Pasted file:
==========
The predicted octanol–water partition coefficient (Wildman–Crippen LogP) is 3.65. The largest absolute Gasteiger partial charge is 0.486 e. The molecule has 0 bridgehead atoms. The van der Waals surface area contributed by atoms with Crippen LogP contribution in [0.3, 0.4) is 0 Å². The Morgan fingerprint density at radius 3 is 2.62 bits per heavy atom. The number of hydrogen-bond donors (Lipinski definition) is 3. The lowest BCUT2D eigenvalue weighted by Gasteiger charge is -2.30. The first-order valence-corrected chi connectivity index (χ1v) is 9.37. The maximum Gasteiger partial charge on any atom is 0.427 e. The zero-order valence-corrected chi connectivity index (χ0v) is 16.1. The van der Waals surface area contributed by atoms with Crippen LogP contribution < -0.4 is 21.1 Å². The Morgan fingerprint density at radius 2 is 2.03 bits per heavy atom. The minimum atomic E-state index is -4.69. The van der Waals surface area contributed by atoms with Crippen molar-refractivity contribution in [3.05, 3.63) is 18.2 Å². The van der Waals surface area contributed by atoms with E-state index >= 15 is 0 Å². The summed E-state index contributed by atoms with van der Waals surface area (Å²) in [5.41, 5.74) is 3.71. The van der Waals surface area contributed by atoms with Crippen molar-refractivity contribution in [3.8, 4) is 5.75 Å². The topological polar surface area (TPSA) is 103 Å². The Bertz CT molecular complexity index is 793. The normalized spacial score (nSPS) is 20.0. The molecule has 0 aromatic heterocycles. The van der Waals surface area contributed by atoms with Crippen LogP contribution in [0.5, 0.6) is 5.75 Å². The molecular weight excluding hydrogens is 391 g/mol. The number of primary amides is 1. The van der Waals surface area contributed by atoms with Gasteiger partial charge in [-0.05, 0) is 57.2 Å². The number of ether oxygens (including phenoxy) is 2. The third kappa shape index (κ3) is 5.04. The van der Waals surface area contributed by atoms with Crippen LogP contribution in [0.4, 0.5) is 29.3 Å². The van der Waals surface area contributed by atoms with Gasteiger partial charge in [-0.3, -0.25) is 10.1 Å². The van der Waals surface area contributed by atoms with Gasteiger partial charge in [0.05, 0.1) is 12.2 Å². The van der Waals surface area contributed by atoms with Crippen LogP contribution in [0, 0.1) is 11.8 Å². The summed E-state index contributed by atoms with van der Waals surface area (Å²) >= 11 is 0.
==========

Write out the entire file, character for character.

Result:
The predicted octanol–water partition coefficient (Wildman–Crippen LogP) is 3.65. The largest absolute Gasteiger partial charge is 0.486 e. The molecule has 0 bridgehead atoms. The van der Waals surface area contributed by atoms with Crippen LogP contribution in [0.3, 0.4) is 0 Å². The Morgan fingerprint density at radius 3 is 2.62 bits per heavy atom. The number of hydrogen-bond donors (Lipinski definition) is 3. The lowest BCUT2D eigenvalue weighted by Gasteiger charge is -2.30. The first-order valence-corrected chi connectivity index (χ1v) is 9.37. The maximum Gasteiger partial charge on any atom is 0.427 e. The zero-order valence-corrected chi connectivity index (χ0v) is 16.1. The van der Waals surface area contributed by atoms with Crippen LogP contribution < -0.4 is 21.1 Å². The Morgan fingerprint density at radius 2 is 2.03 bits per heavy atom. The minimum atomic E-state index is -4.69. The van der Waals surface area contributed by atoms with Crippen molar-refractivity contribution in [3.05, 3.63) is 18.2 Å². The van der Waals surface area contributed by atoms with E-state index >= 15 is 0 Å². The summed E-state index contributed by atoms with van der Waals surface area (Å²) in [5.41, 5.74) is 3.71. The van der Waals surface area contributed by atoms with Crippen molar-refractivity contribution in [3.8, 4) is 5.75 Å². The topological polar surface area (TPSA) is 103 Å². The Bertz CT molecular complexity index is 793. The normalized spacial score (nSPS) is 20.0. The molecule has 0 aromatic heterocycles. The van der Waals surface area contributed by atoms with Crippen LogP contribution in [0.5, 0.6) is 5.75 Å². The molecular weight excluding hydrogens is 391 g/mol. The number of primary amides is 1. The van der Waals surface area contributed by atoms with Gasteiger partial charge in [-0.05, 0) is 57.2 Å². The number of ether oxygens (including phenoxy) is 2. The third kappa shape index (κ3) is 5.04. The van der Waals surface area contributed by atoms with Crippen LogP contribution in [0.4, 0.5) is 29.3 Å². The van der Waals surface area contributed by atoms with Gasteiger partial charge in [-0.3, -0.25) is 10.1 Å². The van der Waals surface area contributed by atoms with Gasteiger partial charge in [0.05, 0.1) is 12.2 Å². The van der Waals surface area contributed by atoms with Crippen LogP contribution in [0, 0.1) is 11.8 Å². The summed E-state index contributed by atoms with van der Waals surface area (Å²) >= 11 is 0.